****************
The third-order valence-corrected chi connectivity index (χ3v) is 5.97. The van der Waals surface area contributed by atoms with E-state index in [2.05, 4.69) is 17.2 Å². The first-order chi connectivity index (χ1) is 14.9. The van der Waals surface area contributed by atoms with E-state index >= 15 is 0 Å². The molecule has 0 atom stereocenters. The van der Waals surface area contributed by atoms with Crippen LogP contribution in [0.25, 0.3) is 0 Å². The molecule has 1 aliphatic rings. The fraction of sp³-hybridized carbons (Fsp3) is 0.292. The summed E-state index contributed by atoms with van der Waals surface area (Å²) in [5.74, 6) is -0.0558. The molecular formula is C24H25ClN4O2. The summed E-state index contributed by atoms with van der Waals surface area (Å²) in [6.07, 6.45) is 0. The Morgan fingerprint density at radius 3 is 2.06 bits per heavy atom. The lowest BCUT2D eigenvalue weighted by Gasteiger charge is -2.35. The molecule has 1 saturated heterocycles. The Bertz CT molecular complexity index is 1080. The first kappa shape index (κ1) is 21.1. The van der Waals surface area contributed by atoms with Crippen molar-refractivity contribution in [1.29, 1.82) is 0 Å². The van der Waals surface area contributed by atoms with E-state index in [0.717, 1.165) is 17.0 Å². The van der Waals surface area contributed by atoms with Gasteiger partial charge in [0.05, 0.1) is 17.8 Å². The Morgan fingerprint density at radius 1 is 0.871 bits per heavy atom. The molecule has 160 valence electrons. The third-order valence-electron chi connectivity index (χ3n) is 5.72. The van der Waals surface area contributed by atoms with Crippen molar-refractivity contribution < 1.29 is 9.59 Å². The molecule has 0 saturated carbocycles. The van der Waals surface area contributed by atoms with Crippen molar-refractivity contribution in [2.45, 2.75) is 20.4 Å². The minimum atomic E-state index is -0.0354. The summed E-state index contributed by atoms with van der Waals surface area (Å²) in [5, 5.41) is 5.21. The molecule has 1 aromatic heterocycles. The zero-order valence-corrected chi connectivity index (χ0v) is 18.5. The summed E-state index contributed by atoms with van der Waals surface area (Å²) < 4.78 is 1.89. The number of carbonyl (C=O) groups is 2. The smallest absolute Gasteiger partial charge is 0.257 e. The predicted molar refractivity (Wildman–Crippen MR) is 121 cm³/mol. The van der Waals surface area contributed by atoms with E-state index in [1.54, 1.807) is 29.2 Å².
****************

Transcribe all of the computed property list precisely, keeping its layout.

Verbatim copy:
The third-order valence-corrected chi connectivity index (χ3v) is 5.97. The van der Waals surface area contributed by atoms with E-state index in [2.05, 4.69) is 17.2 Å². The first-order chi connectivity index (χ1) is 14.9. The van der Waals surface area contributed by atoms with E-state index >= 15 is 0 Å². The molecule has 0 atom stereocenters. The van der Waals surface area contributed by atoms with Crippen LogP contribution in [0.25, 0.3) is 0 Å². The molecule has 1 aliphatic rings. The fraction of sp³-hybridized carbons (Fsp3) is 0.292. The summed E-state index contributed by atoms with van der Waals surface area (Å²) in [5.74, 6) is -0.0558. The molecular formula is C24H25ClN4O2. The summed E-state index contributed by atoms with van der Waals surface area (Å²) in [6.07, 6.45) is 0. The Morgan fingerprint density at radius 3 is 2.06 bits per heavy atom. The lowest BCUT2D eigenvalue weighted by Gasteiger charge is -2.35. The molecule has 1 saturated heterocycles. The Bertz CT molecular complexity index is 1080. The first kappa shape index (κ1) is 21.1. The van der Waals surface area contributed by atoms with Crippen molar-refractivity contribution in [1.29, 1.82) is 0 Å². The van der Waals surface area contributed by atoms with E-state index in [0.717, 1.165) is 17.0 Å². The van der Waals surface area contributed by atoms with Gasteiger partial charge in [0.05, 0.1) is 17.8 Å². The Morgan fingerprint density at radius 1 is 0.871 bits per heavy atom. The molecule has 160 valence electrons. The third-order valence-electron chi connectivity index (χ3n) is 5.72. The van der Waals surface area contributed by atoms with Crippen molar-refractivity contribution < 1.29 is 9.59 Å². The molecule has 0 saturated carbocycles. The van der Waals surface area contributed by atoms with Crippen molar-refractivity contribution in [2.45, 2.75) is 20.4 Å². The minimum atomic E-state index is -0.0354. The summed E-state index contributed by atoms with van der Waals surface area (Å²) in [5, 5.41) is 5.21. The molecule has 1 aromatic heterocycles. The zero-order valence-corrected chi connectivity index (χ0v) is 18.5. The summed E-state index contributed by atoms with van der Waals surface area (Å²) < 4.78 is 1.89. The number of carbonyl (C=O) groups is 2. The smallest absolute Gasteiger partial charge is 0.257 e. The predicted molar refractivity (Wildman–Crippen MR) is 121 cm³/mol. The van der Waals surface area contributed by atoms with E-state index in [1.54, 1.807) is 29.2 Å².